The two young women wade in a sun-splashed pool, heads tossed back in carefree laughter as they spill Prosecco over mango ice cream and into the water around them.
The image, part of a lavish Instagram adcampaign, is the epitome of hedonistic opulence — or at least it is in the deeply impoverished city it was staged, Caracas, Venezuela. And yet the dissonance between the ad and the grim reality on the ground seems to bother no one in the comments where the alcohol-infused ice cream shop Lits earns heart emojis.
As the pandemic bears down globally, swelling the gap between rich and poor, there may be no starker case of inequality than Venezuela where President Nicolas Maduro has buttressed his hold on power by fostering a Darwinian dollarization under quarantine.
The nation’s mighty oil industry has collapsed, water, electricity and gasoline are barelyavailable, and hunger gnaws away at vast portions of the population. The latest university-runsurvey shows that four out of five Venezuelans couldn’t purchase a basic food basket last year.
Meanwhile, Caracas neighborhoods have a dozen new delivery services bringing to their doors everything from truffle-salmon poke bowls to electronic cigarettes and $50 gluten-free birthday cakes.
“The government no longer harasses the small private sector and has allowed dollarization to advance,” observed Omar Zambrano, an economist. “It creates a comfort bubble that reduces the political pressure of having to maintain an economy that can supply the minimum, especially with U.S. sanctions.”
More than $2 billion have flowed in, some linked to the luxury businesses and some, unrelated to the Prosecco drinkers, are remittances of 5 million Venezuelans who fled the collapse long before the virus. The dollars have created a separate — and surreal — reality. With the national economy having shrunk 65% from 2015 to last year, and dwindling 20% this year, dollar-based businesses are flourishing.
What started last year as small luxury shops with a few imported goods have exploded into multilevel emporiums. Once painful shortages of toilet paper and sugar have morphed into endless options for those who can afford it.
In southeastern Caracas, there’s Sam Adams Octoberfest at $2.45 a bottle, Spanish Manchego cheese La cueva del abuelo at $12 for 150 grams, a keto seeds bread for $20 and Omaha Steaks, including a one-pound pork tenderloin for $23.
“Before, the biggest problem was scarcity,” said Risa Grais-Targow, a Eurasia Group analyst. “People who don’t have access to dollars are still suffering.” But for those with dollars, this “has been a huge driver of stability.”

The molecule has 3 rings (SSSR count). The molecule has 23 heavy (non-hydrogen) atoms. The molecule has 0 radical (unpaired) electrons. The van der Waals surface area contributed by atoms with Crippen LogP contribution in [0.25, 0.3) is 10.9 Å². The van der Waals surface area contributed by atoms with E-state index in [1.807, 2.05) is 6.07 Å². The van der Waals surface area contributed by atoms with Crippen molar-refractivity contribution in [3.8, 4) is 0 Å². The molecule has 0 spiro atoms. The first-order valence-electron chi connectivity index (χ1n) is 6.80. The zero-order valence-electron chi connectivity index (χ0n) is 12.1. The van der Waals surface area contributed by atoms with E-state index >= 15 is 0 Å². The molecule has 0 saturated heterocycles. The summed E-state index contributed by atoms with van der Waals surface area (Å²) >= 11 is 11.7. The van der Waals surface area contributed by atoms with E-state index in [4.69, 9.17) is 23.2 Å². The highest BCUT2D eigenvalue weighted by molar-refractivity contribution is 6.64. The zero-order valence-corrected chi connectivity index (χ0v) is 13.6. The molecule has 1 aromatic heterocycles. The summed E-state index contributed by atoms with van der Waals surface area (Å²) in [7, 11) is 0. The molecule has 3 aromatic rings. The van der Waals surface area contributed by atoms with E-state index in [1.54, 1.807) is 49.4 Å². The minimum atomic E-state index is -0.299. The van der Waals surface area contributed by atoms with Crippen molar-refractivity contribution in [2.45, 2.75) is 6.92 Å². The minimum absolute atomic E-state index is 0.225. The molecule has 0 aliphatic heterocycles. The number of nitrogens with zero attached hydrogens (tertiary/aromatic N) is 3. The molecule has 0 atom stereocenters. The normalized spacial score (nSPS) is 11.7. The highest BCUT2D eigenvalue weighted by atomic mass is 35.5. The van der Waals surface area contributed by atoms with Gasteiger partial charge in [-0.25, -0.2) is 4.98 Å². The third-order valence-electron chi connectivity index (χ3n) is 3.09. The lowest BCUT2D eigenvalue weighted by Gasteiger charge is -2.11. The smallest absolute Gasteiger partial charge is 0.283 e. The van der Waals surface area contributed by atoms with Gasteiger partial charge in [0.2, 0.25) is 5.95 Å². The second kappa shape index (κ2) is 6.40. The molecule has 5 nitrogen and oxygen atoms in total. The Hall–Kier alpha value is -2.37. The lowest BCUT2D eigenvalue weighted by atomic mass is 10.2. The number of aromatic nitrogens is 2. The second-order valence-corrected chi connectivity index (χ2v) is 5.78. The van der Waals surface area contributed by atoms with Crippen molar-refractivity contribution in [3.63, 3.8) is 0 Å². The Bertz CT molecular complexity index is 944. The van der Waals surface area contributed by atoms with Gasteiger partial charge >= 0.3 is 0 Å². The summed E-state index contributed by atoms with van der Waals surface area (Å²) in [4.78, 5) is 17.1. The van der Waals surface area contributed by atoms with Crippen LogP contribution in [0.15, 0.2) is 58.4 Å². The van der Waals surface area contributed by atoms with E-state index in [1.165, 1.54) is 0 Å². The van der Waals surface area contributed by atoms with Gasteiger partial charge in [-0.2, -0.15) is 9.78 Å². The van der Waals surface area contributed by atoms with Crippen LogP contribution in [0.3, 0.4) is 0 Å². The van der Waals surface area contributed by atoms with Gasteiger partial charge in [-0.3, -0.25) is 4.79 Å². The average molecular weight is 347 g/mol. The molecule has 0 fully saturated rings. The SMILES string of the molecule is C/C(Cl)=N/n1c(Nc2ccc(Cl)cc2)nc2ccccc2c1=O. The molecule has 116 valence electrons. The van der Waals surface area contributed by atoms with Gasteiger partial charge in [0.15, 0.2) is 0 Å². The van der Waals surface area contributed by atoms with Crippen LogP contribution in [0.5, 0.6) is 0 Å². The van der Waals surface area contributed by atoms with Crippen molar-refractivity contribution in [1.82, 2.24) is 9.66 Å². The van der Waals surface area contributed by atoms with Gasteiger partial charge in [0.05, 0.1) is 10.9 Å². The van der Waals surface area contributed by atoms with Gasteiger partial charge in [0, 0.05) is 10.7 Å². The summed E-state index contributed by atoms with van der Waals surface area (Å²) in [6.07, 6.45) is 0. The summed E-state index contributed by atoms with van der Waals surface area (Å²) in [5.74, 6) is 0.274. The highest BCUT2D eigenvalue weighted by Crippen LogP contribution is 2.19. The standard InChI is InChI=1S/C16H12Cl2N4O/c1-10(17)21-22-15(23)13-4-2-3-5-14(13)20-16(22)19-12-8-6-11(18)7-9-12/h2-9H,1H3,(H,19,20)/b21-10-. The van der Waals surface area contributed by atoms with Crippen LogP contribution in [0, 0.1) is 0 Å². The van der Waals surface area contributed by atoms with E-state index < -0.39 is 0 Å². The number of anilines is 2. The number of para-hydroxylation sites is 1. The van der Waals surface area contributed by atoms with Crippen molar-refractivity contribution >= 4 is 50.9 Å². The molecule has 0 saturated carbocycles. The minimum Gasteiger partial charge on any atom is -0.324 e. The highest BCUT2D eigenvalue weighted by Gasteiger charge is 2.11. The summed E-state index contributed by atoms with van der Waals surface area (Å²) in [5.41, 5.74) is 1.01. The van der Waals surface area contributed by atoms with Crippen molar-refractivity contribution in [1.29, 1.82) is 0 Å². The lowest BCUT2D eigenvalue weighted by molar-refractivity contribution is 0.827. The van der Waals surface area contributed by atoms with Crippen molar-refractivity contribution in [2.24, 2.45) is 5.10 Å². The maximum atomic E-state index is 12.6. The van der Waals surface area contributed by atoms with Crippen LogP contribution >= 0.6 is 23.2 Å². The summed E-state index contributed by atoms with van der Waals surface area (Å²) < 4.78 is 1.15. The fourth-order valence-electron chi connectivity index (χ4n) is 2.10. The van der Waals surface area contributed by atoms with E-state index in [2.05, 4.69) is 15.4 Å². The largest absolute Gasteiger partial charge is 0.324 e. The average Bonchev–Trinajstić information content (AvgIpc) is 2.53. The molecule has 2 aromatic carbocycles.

Due both to the pandemic and U.S. sanctions on many of those associated with the government, the high-end travel of the Venezuelan elite has largely ended — and been converted into a local luxury marketplace filled with pent-up creativity, a situation the U.S. presidential election is unlikely to change, no matter who wins.
“With just the slightest opening in the economy, we’ve seen innovative and creative ways to create during a crisis,” said Lits ice cream general manager Graciela Beroes.
The innovations are enjoyed by only a few, however. Food prices in local bolivars are soaring and those in dollars are also rising, having increased 23% since the quarantine began in mid-March, according to consulting firm Ecoanalitica.
Motorcycle-delivery service Ubii Go has grown to 15,000 users in Caracas since opening in March, with business growing 30% each month since, Managing Director Andres Alcega said. They plan to expand to five more cities next year.
Inside 2doce market in Las Mercedes neighborhood, 39-year-old publicist Romina Segovia walked down the aisles taking photos for her friends, surprised by the goods she found, including plant-based meat substitutes, and unapologetic.
“If you work and can pay for it, what’s the matter?” Segovia said. A man nearby complained to an employee about not finding Vanilla Coke.
Diego Moya-Ocampos, political risk analyst at IHS Markit in London, said the changes of the past six months in Caracas have been useful to Maduro, who’s been staving off an increasingly weak challenge from U.S.-backed opposition politician Juan Guaido.
“In a way, it’s an escape valve so the ruling class that’s increasingly surrounded can access luxury goods and services with a certain quality of life to prevent it from starting to think about a way out,” he said. “It maintains civil and military loyalty.”
It also offers a touch of poetry.
Unable to find her wish list of books and with more spare time than usual, Valentina Aponte, 24, is importing volumes on art, decor and management and displaying them on Instagram. Ranging from $15 children’s books to $140 coffee-table models, all have sold within days.
“So much is missing in Venezuela, even something as basic as books,” said Aponte, who delivers the books herself or asks friends to drive them over as favors during months of fuel shortages. “In a place where there’s nothing, there’s room to do pretty much anything.”
That could describe one of the messages of an import she recently sold to one of her own deliverymen: “The Alchemist” by Paulo Coelho, the modern Brazilian epic which argues that fear is the enemy, and trusting oneself on one’s personal journey is the true path to fulfillment.
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